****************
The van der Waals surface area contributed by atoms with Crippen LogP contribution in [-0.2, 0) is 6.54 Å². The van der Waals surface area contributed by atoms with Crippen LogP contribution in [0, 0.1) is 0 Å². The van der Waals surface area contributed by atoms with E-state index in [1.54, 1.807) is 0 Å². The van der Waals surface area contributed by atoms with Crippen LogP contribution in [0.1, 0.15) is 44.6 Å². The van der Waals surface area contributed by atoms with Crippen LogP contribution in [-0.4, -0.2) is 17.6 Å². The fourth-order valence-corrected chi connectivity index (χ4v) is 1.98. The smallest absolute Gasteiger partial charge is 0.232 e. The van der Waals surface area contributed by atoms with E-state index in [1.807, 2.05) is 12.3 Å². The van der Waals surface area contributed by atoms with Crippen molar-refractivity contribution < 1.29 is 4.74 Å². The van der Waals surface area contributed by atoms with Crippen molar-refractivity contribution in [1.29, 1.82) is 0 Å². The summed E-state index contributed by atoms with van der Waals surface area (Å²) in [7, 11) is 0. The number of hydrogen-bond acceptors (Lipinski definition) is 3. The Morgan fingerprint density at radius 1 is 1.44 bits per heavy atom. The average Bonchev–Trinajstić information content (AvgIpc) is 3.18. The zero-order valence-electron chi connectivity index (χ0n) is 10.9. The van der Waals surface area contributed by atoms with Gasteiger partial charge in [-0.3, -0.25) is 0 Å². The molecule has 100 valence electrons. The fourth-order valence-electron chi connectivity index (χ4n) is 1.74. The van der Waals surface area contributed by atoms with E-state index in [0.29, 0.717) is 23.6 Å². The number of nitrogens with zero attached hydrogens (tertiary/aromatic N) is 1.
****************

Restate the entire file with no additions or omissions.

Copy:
The van der Waals surface area contributed by atoms with Crippen LogP contribution in [-0.2, 0) is 6.54 Å². The van der Waals surface area contributed by atoms with Crippen LogP contribution in [0, 0.1) is 0 Å². The van der Waals surface area contributed by atoms with E-state index in [1.54, 1.807) is 0 Å². The van der Waals surface area contributed by atoms with Crippen LogP contribution in [0.1, 0.15) is 44.6 Å². The van der Waals surface area contributed by atoms with Crippen LogP contribution in [-0.4, -0.2) is 17.6 Å². The fourth-order valence-corrected chi connectivity index (χ4v) is 1.98. The smallest absolute Gasteiger partial charge is 0.232 e. The van der Waals surface area contributed by atoms with E-state index in [1.807, 2.05) is 12.3 Å². The van der Waals surface area contributed by atoms with Crippen molar-refractivity contribution < 1.29 is 4.74 Å². The van der Waals surface area contributed by atoms with Crippen molar-refractivity contribution in [1.29, 1.82) is 0 Å². The summed E-state index contributed by atoms with van der Waals surface area (Å²) in [7, 11) is 0. The number of hydrogen-bond acceptors (Lipinski definition) is 3. The Morgan fingerprint density at radius 1 is 1.44 bits per heavy atom. The average Bonchev–Trinajstić information content (AvgIpc) is 3.18. The zero-order valence-electron chi connectivity index (χ0n) is 10.9. The van der Waals surface area contributed by atoms with Gasteiger partial charge in [-0.3, -0.25) is 0 Å². The molecule has 100 valence electrons. The fourth-order valence-electron chi connectivity index (χ4n) is 1.74. The van der Waals surface area contributed by atoms with E-state index in [0.29, 0.717) is 23.6 Å². The number of nitrogens with zero attached hydrogens (tertiary/aromatic N) is 1.